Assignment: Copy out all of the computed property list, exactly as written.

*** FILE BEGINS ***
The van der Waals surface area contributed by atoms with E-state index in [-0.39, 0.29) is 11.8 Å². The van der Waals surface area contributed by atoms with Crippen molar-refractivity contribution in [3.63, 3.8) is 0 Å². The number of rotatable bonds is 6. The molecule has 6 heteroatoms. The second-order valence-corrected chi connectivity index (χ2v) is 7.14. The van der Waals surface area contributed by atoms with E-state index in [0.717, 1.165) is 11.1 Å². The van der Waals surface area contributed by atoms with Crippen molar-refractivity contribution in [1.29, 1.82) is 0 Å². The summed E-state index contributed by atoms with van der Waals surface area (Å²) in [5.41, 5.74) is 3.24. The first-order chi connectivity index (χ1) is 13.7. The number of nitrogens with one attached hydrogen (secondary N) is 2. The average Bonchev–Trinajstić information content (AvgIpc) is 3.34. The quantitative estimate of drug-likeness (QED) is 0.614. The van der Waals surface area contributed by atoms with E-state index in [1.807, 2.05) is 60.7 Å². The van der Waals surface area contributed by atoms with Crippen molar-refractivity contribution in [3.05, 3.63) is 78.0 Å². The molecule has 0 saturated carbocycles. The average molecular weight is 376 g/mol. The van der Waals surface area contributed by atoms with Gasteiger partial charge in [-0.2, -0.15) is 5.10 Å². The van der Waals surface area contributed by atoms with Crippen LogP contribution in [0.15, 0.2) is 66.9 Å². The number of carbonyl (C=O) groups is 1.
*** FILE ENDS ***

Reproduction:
The van der Waals surface area contributed by atoms with E-state index in [-0.39, 0.29) is 11.8 Å². The van der Waals surface area contributed by atoms with Crippen molar-refractivity contribution in [3.63, 3.8) is 0 Å². The number of rotatable bonds is 6. The molecule has 6 heteroatoms. The second-order valence-corrected chi connectivity index (χ2v) is 7.14. The van der Waals surface area contributed by atoms with E-state index in [0.717, 1.165) is 11.1 Å². The van der Waals surface area contributed by atoms with Crippen molar-refractivity contribution in [1.29, 1.82) is 0 Å². The summed E-state index contributed by atoms with van der Waals surface area (Å²) in [5.41, 5.74) is 3.24. The first-order chi connectivity index (χ1) is 13.7. The number of nitrogens with one attached hydrogen (secondary N) is 2. The average Bonchev–Trinajstić information content (AvgIpc) is 3.34. The quantitative estimate of drug-likeness (QED) is 0.614. The van der Waals surface area contributed by atoms with E-state index in [1.807, 2.05) is 60.7 Å². The van der Waals surface area contributed by atoms with Crippen molar-refractivity contribution in [3.05, 3.63) is 78.0 Å². The molecule has 0 saturated carbocycles. The average molecular weight is 376 g/mol. The van der Waals surface area contributed by atoms with Gasteiger partial charge in [-0.2, -0.15) is 5.10 Å². The van der Waals surface area contributed by atoms with Crippen LogP contribution in [0.15, 0.2) is 66.9 Å². The number of carbonyl (C=O) groups is 1.